A cooperative values community, autonomy, democracy, equality, equity, and solidarity.

Co-operatives are flexible.

In contrast to traditional corporations, cooperatives use a variety of governance mechanisms to make democratic decisions. In general, co-ops lean towards one-vote-per-owner vs. traditional organizations that use weighted voting based on the share of ownership.

Co-operatives can take multiple forms.

Consumer co-operatives: owned by consumers who buy goods or services Producer co-operatives: owned by producers of goods who process and market their products Purchasing co-operatives: owned by businesses to improve purchasing power Worker: owned and governed by employees Hybrid co-operatives: a combination of the above (this is what People’s Spotlight’s model is - worker, consumer, producer hybrid)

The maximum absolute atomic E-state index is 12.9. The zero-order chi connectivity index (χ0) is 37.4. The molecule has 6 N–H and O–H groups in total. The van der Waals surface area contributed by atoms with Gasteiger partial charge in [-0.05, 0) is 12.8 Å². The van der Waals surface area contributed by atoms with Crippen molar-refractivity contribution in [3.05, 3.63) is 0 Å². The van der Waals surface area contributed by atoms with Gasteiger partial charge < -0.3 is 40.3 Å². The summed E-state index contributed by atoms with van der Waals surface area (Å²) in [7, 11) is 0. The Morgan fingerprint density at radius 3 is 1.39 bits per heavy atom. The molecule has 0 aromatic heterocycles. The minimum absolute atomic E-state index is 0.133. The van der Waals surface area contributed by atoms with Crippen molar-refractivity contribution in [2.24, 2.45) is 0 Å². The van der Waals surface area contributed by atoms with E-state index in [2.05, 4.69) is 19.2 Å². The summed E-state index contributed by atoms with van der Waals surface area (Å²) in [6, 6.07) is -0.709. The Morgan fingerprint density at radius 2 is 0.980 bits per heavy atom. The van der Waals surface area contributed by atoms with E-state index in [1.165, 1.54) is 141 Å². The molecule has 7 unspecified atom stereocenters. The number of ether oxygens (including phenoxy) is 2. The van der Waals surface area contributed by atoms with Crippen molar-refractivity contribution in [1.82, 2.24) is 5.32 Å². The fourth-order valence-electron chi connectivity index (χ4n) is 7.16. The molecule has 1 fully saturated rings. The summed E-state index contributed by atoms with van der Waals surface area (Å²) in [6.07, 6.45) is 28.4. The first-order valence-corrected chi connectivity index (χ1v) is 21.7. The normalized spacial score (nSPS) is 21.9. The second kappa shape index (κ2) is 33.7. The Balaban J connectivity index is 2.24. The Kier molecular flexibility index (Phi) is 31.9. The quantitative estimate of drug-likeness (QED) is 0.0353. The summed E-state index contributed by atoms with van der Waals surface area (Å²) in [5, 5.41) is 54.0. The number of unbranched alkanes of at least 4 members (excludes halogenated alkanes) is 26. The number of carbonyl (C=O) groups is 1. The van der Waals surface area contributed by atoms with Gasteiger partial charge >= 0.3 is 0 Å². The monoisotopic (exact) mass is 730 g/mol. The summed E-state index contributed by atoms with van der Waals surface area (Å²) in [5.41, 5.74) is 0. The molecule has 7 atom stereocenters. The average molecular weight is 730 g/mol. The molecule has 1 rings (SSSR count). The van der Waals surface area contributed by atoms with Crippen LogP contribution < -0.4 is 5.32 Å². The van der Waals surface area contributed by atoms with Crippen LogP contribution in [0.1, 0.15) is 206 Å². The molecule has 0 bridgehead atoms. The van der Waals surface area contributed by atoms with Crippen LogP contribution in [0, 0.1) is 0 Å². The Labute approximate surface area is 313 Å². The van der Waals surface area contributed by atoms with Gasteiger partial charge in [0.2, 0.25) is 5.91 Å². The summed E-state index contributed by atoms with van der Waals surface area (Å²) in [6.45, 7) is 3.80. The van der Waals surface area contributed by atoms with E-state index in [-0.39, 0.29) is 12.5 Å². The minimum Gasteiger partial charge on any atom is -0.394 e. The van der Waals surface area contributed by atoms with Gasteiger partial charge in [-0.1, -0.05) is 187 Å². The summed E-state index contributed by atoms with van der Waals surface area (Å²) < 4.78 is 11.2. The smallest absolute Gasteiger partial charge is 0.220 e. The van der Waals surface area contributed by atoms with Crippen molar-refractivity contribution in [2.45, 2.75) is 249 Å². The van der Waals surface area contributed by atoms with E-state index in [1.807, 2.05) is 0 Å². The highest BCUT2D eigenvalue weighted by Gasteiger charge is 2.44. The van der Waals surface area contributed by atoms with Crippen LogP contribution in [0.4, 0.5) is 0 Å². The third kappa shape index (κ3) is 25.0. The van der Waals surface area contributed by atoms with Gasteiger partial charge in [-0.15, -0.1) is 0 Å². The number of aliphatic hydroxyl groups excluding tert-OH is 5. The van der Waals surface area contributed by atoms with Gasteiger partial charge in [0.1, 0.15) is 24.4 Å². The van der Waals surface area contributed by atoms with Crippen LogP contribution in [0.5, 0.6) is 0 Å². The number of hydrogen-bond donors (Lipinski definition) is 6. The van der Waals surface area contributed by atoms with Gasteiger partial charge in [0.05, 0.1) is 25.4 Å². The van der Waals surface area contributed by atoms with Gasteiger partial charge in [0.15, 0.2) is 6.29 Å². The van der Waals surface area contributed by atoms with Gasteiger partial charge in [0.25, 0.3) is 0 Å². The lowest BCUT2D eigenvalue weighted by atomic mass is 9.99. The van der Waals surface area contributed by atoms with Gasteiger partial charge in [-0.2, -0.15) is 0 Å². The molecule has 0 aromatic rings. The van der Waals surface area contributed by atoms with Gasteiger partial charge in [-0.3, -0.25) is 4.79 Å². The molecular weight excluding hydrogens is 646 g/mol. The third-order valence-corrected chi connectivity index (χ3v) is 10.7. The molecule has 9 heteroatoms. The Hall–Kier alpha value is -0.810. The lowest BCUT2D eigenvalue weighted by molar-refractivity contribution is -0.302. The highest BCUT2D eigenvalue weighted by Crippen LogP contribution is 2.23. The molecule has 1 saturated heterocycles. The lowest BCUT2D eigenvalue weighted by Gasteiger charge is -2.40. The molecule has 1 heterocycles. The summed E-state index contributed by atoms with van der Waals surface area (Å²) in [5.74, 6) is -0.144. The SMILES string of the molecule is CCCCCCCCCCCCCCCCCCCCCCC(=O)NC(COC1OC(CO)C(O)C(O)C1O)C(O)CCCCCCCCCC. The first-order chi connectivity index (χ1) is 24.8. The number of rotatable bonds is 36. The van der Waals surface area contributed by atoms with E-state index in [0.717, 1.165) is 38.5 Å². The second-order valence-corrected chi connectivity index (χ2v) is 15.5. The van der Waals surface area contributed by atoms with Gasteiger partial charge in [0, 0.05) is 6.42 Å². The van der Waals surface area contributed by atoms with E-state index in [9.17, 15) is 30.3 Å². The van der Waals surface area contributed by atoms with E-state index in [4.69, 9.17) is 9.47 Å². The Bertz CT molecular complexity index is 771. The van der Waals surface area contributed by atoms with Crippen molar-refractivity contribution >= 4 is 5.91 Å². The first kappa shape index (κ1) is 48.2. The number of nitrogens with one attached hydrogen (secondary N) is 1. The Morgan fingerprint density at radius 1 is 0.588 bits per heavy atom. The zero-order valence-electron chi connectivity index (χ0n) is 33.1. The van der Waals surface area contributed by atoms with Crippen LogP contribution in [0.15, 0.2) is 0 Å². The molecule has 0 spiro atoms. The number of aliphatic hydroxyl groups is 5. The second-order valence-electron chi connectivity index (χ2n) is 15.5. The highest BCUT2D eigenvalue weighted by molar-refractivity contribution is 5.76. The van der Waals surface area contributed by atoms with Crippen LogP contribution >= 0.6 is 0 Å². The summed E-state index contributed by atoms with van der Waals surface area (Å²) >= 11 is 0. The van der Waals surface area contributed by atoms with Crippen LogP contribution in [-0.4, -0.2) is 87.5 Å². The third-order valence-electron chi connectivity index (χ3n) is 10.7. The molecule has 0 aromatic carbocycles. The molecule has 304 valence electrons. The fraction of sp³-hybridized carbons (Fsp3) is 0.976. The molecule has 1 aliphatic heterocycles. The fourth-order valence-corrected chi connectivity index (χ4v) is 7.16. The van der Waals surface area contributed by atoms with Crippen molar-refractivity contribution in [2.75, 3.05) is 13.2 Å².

Co-operatives use earnings based on contribution models.

The distribution of earnings co-relates to owners’ membership of and contribution to the cooperative.

Co-operatives are for the members.

Co-operatives exist for the mutual benefit of all members and all members contribute to the success of the cooperative.

Co-operatives protect their members.

Members are not personally liable for obligations or debts of the cooperation. By joining a cooperative you are protected by the legal entity that is the cooperative and release personal liability from your work and contributions. Bylaws and governing documents are essential to cooperatives because they outline liability protection as well as indicate the methods of governance flexibility. These bylaws are what adhere members to the cooperative structure.